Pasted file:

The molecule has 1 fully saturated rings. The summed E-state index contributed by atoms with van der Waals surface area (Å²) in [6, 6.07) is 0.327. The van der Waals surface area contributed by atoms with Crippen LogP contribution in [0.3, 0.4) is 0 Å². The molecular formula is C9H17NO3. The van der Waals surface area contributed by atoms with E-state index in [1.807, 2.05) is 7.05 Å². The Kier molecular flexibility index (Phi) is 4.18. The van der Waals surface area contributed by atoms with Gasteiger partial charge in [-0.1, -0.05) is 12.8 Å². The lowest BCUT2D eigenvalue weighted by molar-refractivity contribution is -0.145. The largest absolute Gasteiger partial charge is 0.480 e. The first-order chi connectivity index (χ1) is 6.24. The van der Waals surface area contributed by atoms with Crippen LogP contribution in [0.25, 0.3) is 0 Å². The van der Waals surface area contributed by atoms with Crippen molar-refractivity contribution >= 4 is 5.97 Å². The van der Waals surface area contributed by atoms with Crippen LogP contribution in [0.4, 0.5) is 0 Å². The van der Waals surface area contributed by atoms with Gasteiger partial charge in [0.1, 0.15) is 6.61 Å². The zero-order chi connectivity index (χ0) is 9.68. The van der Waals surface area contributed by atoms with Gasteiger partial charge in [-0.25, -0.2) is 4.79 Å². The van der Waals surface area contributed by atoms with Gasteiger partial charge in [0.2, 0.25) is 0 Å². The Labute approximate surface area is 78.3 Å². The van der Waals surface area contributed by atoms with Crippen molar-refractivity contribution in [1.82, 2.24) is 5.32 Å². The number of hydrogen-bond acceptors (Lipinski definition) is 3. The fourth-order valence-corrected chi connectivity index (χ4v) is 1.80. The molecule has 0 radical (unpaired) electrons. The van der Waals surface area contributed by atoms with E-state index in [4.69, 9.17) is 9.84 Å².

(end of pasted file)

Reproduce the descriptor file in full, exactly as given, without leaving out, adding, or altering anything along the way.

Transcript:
The molecule has 1 fully saturated rings. The summed E-state index contributed by atoms with van der Waals surface area (Å²) in [6, 6.07) is 0.327. The van der Waals surface area contributed by atoms with Crippen LogP contribution in [0.3, 0.4) is 0 Å². The molecular formula is C9H17NO3. The van der Waals surface area contributed by atoms with E-state index in [1.807, 2.05) is 7.05 Å². The Kier molecular flexibility index (Phi) is 4.18. The van der Waals surface area contributed by atoms with Gasteiger partial charge in [-0.1, -0.05) is 12.8 Å². The lowest BCUT2D eigenvalue weighted by molar-refractivity contribution is -0.145. The largest absolute Gasteiger partial charge is 0.480 e. The first-order chi connectivity index (χ1) is 6.24. The van der Waals surface area contributed by atoms with Crippen LogP contribution in [0.25, 0.3) is 0 Å². The van der Waals surface area contributed by atoms with Crippen molar-refractivity contribution >= 4 is 5.97 Å². The van der Waals surface area contributed by atoms with Crippen LogP contribution in [0.4, 0.5) is 0 Å². The van der Waals surface area contributed by atoms with Gasteiger partial charge in [0.1, 0.15) is 6.61 Å². The zero-order chi connectivity index (χ0) is 9.68. The van der Waals surface area contributed by atoms with Gasteiger partial charge in [-0.25, -0.2) is 4.79 Å². The van der Waals surface area contributed by atoms with Gasteiger partial charge in [0.2, 0.25) is 0 Å². The Labute approximate surface area is 78.3 Å². The van der Waals surface area contributed by atoms with Crippen molar-refractivity contribution in [1.82, 2.24) is 5.32 Å². The number of hydrogen-bond acceptors (Lipinski definition) is 3. The fourth-order valence-corrected chi connectivity index (χ4v) is 1.80. The molecule has 0 radical (unpaired) electrons. The van der Waals surface area contributed by atoms with E-state index in [4.69, 9.17) is 9.84 Å².